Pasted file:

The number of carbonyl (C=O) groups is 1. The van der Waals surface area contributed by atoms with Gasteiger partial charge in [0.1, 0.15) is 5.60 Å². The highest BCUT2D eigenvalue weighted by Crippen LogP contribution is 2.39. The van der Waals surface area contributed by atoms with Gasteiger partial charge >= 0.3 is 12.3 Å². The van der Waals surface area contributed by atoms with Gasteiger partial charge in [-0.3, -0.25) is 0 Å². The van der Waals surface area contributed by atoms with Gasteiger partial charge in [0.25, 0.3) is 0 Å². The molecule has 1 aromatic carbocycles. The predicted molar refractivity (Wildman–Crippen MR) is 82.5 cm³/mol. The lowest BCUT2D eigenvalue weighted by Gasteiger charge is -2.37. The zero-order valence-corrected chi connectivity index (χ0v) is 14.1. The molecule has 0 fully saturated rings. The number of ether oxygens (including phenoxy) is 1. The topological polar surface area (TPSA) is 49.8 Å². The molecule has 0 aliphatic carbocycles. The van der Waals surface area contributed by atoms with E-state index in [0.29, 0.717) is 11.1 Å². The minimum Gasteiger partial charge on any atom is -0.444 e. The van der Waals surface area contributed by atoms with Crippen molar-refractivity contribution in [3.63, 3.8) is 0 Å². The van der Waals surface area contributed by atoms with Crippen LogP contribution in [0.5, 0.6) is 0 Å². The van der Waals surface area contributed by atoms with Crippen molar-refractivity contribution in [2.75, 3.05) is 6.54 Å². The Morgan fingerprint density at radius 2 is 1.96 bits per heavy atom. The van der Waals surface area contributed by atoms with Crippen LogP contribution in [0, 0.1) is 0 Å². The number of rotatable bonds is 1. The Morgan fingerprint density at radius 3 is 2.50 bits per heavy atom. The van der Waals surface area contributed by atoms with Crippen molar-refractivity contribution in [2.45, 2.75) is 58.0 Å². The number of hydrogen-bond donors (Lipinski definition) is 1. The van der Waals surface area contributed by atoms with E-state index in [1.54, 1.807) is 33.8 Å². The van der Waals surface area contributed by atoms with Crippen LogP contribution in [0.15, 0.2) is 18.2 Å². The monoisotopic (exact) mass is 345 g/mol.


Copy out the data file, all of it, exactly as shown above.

The number of carbonyl (C=O) groups is 1. The van der Waals surface area contributed by atoms with Gasteiger partial charge in [0.1, 0.15) is 5.60 Å². The highest BCUT2D eigenvalue weighted by Crippen LogP contribution is 2.39. The van der Waals surface area contributed by atoms with Gasteiger partial charge >= 0.3 is 12.3 Å². The van der Waals surface area contributed by atoms with Gasteiger partial charge in [-0.3, -0.25) is 0 Å². The van der Waals surface area contributed by atoms with Gasteiger partial charge in [0.25, 0.3) is 0 Å². The molecule has 1 aromatic carbocycles. The predicted molar refractivity (Wildman–Crippen MR) is 82.5 cm³/mol. The lowest BCUT2D eigenvalue weighted by Gasteiger charge is -2.37. The zero-order valence-corrected chi connectivity index (χ0v) is 14.1. The molecule has 0 fully saturated rings. The number of ether oxygens (including phenoxy) is 1. The topological polar surface area (TPSA) is 49.8 Å². The molecule has 0 aliphatic carbocycles. The van der Waals surface area contributed by atoms with E-state index in [0.29, 0.717) is 11.1 Å². The minimum Gasteiger partial charge on any atom is -0.444 e. The van der Waals surface area contributed by atoms with Crippen molar-refractivity contribution in [3.63, 3.8) is 0 Å². The van der Waals surface area contributed by atoms with Crippen LogP contribution in [0.5, 0.6) is 0 Å². The van der Waals surface area contributed by atoms with Crippen molar-refractivity contribution in [2.75, 3.05) is 6.54 Å². The Morgan fingerprint density at radius 2 is 1.96 bits per heavy atom. The van der Waals surface area contributed by atoms with Crippen LogP contribution in [0, 0.1) is 0 Å². The number of rotatable bonds is 1. The Morgan fingerprint density at radius 3 is 2.50 bits per heavy atom. The van der Waals surface area contributed by atoms with Crippen molar-refractivity contribution in [2.45, 2.75) is 58.0 Å². The number of hydrogen-bond donors (Lipinski definition) is 1. The van der Waals surface area contributed by atoms with E-state index in [1.54, 1.807) is 33.8 Å². The van der Waals surface area contributed by atoms with Crippen LogP contribution in [0.15, 0.2) is 18.2 Å². The monoisotopic (exact) mass is 345 g/mol.